Strengthening Voice and Accountability in Kyrgyzstan

Project completed
Five young girls in yellow costumes at the opening ceremony of the new kindergarten
Children of the Bosteri municipality. Thanks to the project’s support, the local community were able to express their need for a new kindergarten. © Development Policy Institute

Decentralisation is one of the priorities of the Kyrgyz government in power since 2012. In line with this, the main goal of this project is to strengthen the ability of citizens to participate in the budget process in their municipality, and to ensure that local governments use their funds adequately for public services.

Country/region Topic Period Budget
Conflict & fragility
Public finance management
Conflict prevention
01.04.2015 - 31.08.2020
CHF  5’740’000

Kyrgyzstan’s transition to democracy has been turbulent. Dissatisfaction over alleged corruption and an erosion of civil liberties has led to a low level of trust in government institutions. Unbalanced regional development is also a source of popular discontent. Therefore, the Kyrgyz government has established a decentralisation reform agenda which aims at giving more responsibility to the local levels of government. It is intended that the municipalities optimise the way they manage public finances in order to focus on the priority needs of their citizens. The SDC’s support to local governance is contributing to this reform.

Participate in the budgetary process

One of the main objectives of this project is to establish participatory decision-making processes. The project strengthens the ability of citizens to participate in the budget process at the local level and introduces a course of action whereby the local government and community work together. To begin with, citizens establish initiative groups. In these groups, they discuss the important issues facing their village and define the most urgent problems. Together with the local government, these initiative groups can prepare a project to address the priority needs of the community. The community is trained on budgeting and finance, which enables them to join the discussion on budget allocation led by the municipality. The result is a joint action plan. During its implementation, steering and monitoring are also carried out jointly by initiative groups and local councils. This ensures that the local government spends its funds according to local needs and provides as much transparency and accountability as possible.

Management capacities for the government

Not only must citizens be trained, but local governments must also strengthen their managing capacities and change their governing attitude to one of more responsiveness to citizens’ initiatives. This is the essence of the second main objective of this project.  Trainings for municipal staff are intended to increase their knowledge regarding planning, reporting and auditing.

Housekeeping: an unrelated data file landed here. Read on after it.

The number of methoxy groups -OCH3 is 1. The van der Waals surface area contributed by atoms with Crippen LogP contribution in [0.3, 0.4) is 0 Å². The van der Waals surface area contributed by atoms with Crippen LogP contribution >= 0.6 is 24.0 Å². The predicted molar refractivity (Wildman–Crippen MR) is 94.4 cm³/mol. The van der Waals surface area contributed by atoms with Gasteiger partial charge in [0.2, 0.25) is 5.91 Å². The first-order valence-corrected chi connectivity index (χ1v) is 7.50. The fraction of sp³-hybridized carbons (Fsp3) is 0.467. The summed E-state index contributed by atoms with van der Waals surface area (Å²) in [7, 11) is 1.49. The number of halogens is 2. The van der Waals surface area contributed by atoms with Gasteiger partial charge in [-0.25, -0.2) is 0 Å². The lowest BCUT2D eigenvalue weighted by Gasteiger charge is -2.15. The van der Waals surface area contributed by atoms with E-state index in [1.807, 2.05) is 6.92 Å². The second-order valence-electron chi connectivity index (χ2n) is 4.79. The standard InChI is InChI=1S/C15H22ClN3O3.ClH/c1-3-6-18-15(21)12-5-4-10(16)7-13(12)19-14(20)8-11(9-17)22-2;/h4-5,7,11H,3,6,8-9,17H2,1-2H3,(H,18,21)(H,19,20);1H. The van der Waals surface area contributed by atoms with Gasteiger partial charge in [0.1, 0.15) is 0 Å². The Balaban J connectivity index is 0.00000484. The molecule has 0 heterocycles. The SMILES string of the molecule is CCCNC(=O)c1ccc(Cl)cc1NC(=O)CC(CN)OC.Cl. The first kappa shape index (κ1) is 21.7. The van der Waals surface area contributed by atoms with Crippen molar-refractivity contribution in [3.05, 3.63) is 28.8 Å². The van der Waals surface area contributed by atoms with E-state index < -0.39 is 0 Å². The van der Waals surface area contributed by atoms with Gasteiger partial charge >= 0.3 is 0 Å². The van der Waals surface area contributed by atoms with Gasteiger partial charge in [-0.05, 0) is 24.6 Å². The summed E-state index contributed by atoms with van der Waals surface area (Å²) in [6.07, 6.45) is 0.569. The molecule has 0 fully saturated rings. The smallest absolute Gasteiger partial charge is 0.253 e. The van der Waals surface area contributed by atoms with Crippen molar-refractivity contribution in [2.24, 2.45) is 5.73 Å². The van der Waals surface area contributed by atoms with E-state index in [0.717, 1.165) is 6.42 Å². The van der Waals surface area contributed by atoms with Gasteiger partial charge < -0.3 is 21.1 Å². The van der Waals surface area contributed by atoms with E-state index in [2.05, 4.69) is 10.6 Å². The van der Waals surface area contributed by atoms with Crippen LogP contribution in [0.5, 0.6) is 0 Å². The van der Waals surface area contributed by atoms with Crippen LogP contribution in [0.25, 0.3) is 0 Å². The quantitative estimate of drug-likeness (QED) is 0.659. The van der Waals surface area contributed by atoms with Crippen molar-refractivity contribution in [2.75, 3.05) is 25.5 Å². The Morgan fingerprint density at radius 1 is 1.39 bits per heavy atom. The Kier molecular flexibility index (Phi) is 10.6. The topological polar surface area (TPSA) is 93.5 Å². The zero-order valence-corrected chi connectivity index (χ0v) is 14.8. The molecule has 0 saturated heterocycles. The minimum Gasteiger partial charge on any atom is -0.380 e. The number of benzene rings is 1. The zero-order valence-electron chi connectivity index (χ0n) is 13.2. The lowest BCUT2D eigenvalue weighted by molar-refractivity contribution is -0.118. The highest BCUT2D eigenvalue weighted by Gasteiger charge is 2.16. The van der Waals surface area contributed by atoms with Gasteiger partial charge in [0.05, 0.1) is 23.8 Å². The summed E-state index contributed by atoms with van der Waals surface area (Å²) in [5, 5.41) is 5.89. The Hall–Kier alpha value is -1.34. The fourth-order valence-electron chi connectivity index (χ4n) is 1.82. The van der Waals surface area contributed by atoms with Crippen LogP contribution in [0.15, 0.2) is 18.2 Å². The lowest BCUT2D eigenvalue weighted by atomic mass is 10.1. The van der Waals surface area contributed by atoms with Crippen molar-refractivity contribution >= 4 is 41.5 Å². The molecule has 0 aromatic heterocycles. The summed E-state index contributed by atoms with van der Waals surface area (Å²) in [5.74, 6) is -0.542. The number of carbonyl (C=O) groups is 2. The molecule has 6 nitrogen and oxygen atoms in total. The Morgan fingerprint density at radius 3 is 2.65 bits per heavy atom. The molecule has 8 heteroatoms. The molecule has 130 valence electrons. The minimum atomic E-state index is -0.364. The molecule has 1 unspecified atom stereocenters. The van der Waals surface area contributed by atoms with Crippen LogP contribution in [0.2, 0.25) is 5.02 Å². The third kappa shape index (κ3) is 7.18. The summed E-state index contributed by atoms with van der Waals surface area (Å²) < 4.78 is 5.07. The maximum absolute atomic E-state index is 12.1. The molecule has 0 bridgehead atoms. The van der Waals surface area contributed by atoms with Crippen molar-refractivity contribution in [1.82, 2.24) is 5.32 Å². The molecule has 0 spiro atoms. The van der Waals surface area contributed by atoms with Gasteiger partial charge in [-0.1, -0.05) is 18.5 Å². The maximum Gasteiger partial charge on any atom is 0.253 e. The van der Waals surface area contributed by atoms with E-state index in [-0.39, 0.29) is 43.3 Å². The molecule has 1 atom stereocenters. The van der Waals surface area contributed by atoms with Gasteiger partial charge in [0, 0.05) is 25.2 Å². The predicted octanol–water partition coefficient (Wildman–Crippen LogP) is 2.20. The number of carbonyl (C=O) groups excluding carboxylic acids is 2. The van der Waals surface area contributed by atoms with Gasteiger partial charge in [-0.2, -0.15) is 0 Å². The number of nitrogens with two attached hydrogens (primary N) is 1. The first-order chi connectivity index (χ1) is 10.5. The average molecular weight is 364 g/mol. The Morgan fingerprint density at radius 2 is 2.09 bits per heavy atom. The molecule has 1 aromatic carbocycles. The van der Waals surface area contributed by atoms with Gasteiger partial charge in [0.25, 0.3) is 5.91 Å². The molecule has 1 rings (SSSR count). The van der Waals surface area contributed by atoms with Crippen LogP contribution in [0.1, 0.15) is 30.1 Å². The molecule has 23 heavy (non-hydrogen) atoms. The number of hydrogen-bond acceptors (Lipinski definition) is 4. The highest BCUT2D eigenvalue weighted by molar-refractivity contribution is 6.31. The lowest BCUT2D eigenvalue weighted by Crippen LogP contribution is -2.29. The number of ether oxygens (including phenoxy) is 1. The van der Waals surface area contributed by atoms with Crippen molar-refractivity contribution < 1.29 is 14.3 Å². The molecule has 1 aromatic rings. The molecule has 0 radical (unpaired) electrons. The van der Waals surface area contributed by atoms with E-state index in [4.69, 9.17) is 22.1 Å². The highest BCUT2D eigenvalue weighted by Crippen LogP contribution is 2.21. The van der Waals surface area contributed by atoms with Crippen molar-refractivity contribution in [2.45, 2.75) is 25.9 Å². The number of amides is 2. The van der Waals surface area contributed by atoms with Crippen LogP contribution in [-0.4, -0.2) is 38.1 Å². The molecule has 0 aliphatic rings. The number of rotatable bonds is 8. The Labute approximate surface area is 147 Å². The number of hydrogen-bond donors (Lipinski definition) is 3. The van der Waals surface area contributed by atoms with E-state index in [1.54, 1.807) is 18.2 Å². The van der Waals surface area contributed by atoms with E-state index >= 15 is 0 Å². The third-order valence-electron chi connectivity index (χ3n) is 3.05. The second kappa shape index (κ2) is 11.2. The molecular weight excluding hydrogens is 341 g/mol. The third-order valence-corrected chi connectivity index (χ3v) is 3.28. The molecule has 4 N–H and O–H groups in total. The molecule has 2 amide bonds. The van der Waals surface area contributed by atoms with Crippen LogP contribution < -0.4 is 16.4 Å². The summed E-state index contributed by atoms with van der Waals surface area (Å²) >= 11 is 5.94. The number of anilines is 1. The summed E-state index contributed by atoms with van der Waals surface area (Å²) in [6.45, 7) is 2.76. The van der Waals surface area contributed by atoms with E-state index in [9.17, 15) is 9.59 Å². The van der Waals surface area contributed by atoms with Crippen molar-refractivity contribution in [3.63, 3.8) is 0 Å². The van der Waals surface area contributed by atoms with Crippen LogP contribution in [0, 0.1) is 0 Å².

Additionally, small grants are provided for the direct implementation of small infrastructure projects. The purpose of this tool is to put into practice the whole cycle of the participatory budgetary process and to apply new skills. For long-term effectiveness, the SDC is also involved in intensive policy dialogue at the national level to advocate for the improvement and implementation of the legal framework.

Finally – a new kindergarten!

The innovative model of community engagement in the local budgetary process has so far been introduced in the two provinces of Issy-Kul and Jalalabad. This has strengthened the capacities of the local communities to voice their needs and demand accountability from the local governments. One example from the 58 projects that have already implemented is the kindergarten in the Bosteri municipality. As there were not enough places in the old kindergarten, many women were deprived of the opportunity to engage in economic activities. Instead, they had to stay at home and take care of their children. In 2012, Roza Toktobaeva joined the initiative group of residents which was taught how to establish a new form of relationship with the municipality. She says: "With the trainings, discussions and public consultations we learned how to build a dialogue with the local government and how to get our voices to be heard. Through the project, the lack of places in kindergartens was identified as a top priority.” They were able to convince the local government and – with the help of the project’s grant programme – the former kindergarten was reconstructed and extended for an additional 20 to 24 children. The municipality also benefits from the initiative as Timur Ayilchiev, head of the Bosteri local government, reveals: "To participate in the project was a good exercise in management for us. We learned to pay careful attention to budget management. As a result, these changes increase people’s trust in the government."